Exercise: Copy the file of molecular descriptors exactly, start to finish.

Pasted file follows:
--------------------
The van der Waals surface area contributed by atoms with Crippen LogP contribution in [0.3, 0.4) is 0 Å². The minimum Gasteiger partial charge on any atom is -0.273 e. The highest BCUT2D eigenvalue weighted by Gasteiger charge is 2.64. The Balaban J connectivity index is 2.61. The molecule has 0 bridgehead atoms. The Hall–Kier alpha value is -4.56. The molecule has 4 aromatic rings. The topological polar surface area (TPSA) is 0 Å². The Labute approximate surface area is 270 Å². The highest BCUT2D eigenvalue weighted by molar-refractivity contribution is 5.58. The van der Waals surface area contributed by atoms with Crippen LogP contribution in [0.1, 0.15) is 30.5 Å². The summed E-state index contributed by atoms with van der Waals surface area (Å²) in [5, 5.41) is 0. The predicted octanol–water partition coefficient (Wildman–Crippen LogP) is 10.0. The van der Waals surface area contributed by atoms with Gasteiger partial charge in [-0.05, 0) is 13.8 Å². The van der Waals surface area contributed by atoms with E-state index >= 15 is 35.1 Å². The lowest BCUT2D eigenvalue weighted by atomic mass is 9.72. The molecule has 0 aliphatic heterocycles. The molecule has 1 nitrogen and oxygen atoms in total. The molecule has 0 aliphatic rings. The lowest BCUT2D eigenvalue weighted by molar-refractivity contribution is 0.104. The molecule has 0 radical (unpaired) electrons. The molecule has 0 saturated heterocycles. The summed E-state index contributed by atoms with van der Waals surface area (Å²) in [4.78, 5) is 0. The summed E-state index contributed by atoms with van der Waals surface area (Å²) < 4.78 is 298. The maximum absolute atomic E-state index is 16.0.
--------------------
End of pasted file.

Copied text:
The van der Waals surface area contributed by atoms with Crippen LogP contribution in [0.3, 0.4) is 0 Å². The minimum Gasteiger partial charge on any atom is -0.273 e. The highest BCUT2D eigenvalue weighted by Gasteiger charge is 2.64. The Balaban J connectivity index is 2.61. The molecule has 0 bridgehead atoms. The Hall–Kier alpha value is -4.56. The molecule has 4 aromatic rings. The topological polar surface area (TPSA) is 0 Å². The Labute approximate surface area is 270 Å². The highest BCUT2D eigenvalue weighted by molar-refractivity contribution is 5.58. The van der Waals surface area contributed by atoms with Crippen LogP contribution in [0.1, 0.15) is 30.5 Å². The summed E-state index contributed by atoms with van der Waals surface area (Å²) in [5, 5.41) is 0. The predicted octanol–water partition coefficient (Wildman–Crippen LogP) is 10.0. The van der Waals surface area contributed by atoms with Gasteiger partial charge in [-0.05, 0) is 13.8 Å². The van der Waals surface area contributed by atoms with E-state index >= 15 is 35.1 Å². The lowest BCUT2D eigenvalue weighted by atomic mass is 9.72. The molecule has 0 aliphatic heterocycles. The molecule has 1 nitrogen and oxygen atoms in total. The molecule has 0 aliphatic rings. The lowest BCUT2D eigenvalue weighted by molar-refractivity contribution is 0.104. The molecule has 0 radical (unpaired) electrons. The molecule has 0 saturated heterocycles. The summed E-state index contributed by atoms with van der Waals surface area (Å²) in [4.78, 5) is 0. The summed E-state index contributed by atoms with van der Waals surface area (Å²) < 4.78 is 298. The maximum absolute atomic E-state index is 16.0.